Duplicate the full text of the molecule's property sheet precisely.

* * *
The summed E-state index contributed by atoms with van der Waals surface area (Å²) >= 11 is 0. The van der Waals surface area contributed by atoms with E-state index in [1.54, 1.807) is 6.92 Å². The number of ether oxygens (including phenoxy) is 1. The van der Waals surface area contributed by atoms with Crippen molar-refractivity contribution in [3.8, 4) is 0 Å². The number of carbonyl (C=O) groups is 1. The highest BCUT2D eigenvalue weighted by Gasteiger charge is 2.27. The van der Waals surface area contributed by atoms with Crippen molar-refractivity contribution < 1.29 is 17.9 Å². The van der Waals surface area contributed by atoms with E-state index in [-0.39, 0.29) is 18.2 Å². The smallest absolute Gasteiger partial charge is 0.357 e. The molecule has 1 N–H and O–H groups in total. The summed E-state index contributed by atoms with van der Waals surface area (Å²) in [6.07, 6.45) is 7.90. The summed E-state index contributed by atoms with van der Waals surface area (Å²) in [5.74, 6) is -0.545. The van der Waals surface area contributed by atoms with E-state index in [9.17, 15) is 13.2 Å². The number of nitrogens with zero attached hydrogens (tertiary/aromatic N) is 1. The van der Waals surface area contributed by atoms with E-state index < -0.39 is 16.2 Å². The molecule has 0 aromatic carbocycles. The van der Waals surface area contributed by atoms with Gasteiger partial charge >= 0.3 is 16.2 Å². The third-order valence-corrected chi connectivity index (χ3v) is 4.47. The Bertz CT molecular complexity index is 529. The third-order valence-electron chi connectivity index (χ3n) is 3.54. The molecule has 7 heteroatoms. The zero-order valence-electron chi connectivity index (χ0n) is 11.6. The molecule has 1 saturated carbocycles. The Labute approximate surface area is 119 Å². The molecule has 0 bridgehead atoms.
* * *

The summed E-state index contributed by atoms with van der Waals surface area (Å²) >= 11 is 0. The van der Waals surface area contributed by atoms with E-state index in [1.54, 1.807) is 6.92 Å². The number of ether oxygens (including phenoxy) is 1. The van der Waals surface area contributed by atoms with Crippen molar-refractivity contribution in [3.8, 4) is 0 Å². The number of carbonyl (C=O) groups is 1. The highest BCUT2D eigenvalue weighted by Gasteiger charge is 2.27. The van der Waals surface area contributed by atoms with Crippen molar-refractivity contribution < 1.29 is 17.9 Å². The van der Waals surface area contributed by atoms with E-state index in [-0.39, 0.29) is 18.2 Å². The smallest absolute Gasteiger partial charge is 0.357 e. The molecule has 1 N–H and O–H groups in total. The summed E-state index contributed by atoms with van der Waals surface area (Å²) in [6.07, 6.45) is 7.90. The summed E-state index contributed by atoms with van der Waals surface area (Å²) in [5.74, 6) is -0.545. The van der Waals surface area contributed by atoms with E-state index in [9.17, 15) is 13.2 Å². The number of nitrogens with zero attached hydrogens (tertiary/aromatic N) is 1. The van der Waals surface area contributed by atoms with E-state index < -0.39 is 16.2 Å². The molecule has 0 aromatic carbocycles. The van der Waals surface area contributed by atoms with Gasteiger partial charge >= 0.3 is 16.2 Å². The third-order valence-corrected chi connectivity index (χ3v) is 4.47. The Bertz CT molecular complexity index is 529. The third-order valence-electron chi connectivity index (χ3n) is 3.54. The molecule has 7 heteroatoms. The zero-order valence-electron chi connectivity index (χ0n) is 11.6. The molecule has 1 saturated carbocycles. The Labute approximate surface area is 119 Å². The molecule has 0 bridgehead atoms.